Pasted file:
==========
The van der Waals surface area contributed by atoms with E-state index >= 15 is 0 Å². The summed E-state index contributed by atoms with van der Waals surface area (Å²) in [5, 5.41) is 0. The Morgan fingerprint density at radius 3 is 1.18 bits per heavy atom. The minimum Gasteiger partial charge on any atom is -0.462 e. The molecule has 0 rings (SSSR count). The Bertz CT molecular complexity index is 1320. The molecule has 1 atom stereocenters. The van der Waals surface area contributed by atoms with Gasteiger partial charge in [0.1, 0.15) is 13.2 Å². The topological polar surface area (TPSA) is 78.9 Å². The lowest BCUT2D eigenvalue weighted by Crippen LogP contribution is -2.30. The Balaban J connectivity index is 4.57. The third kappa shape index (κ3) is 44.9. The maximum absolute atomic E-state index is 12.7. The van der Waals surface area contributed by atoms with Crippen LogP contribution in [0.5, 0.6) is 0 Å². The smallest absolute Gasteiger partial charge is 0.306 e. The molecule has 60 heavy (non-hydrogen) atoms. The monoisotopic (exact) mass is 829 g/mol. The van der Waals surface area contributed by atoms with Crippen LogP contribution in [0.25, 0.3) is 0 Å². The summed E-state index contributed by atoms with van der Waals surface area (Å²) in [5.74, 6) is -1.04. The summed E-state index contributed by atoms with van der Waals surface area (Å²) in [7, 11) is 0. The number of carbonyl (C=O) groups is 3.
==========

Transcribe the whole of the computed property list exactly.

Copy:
The van der Waals surface area contributed by atoms with E-state index >= 15 is 0 Å². The summed E-state index contributed by atoms with van der Waals surface area (Å²) in [5, 5.41) is 0. The Morgan fingerprint density at radius 3 is 1.18 bits per heavy atom. The minimum Gasteiger partial charge on any atom is -0.462 e. The molecule has 0 rings (SSSR count). The Bertz CT molecular complexity index is 1320. The molecule has 1 atom stereocenters. The van der Waals surface area contributed by atoms with Gasteiger partial charge in [0.1, 0.15) is 13.2 Å². The topological polar surface area (TPSA) is 78.9 Å². The lowest BCUT2D eigenvalue weighted by Crippen LogP contribution is -2.30. The Balaban J connectivity index is 4.57. The third kappa shape index (κ3) is 44.9. The maximum absolute atomic E-state index is 12.7. The van der Waals surface area contributed by atoms with Crippen LogP contribution in [0.5, 0.6) is 0 Å². The smallest absolute Gasteiger partial charge is 0.306 e. The molecule has 60 heavy (non-hydrogen) atoms. The monoisotopic (exact) mass is 829 g/mol. The van der Waals surface area contributed by atoms with Crippen LogP contribution in [0.25, 0.3) is 0 Å². The summed E-state index contributed by atoms with van der Waals surface area (Å²) in [5.74, 6) is -1.04. The summed E-state index contributed by atoms with van der Waals surface area (Å²) in [7, 11) is 0. The number of carbonyl (C=O) groups is 3.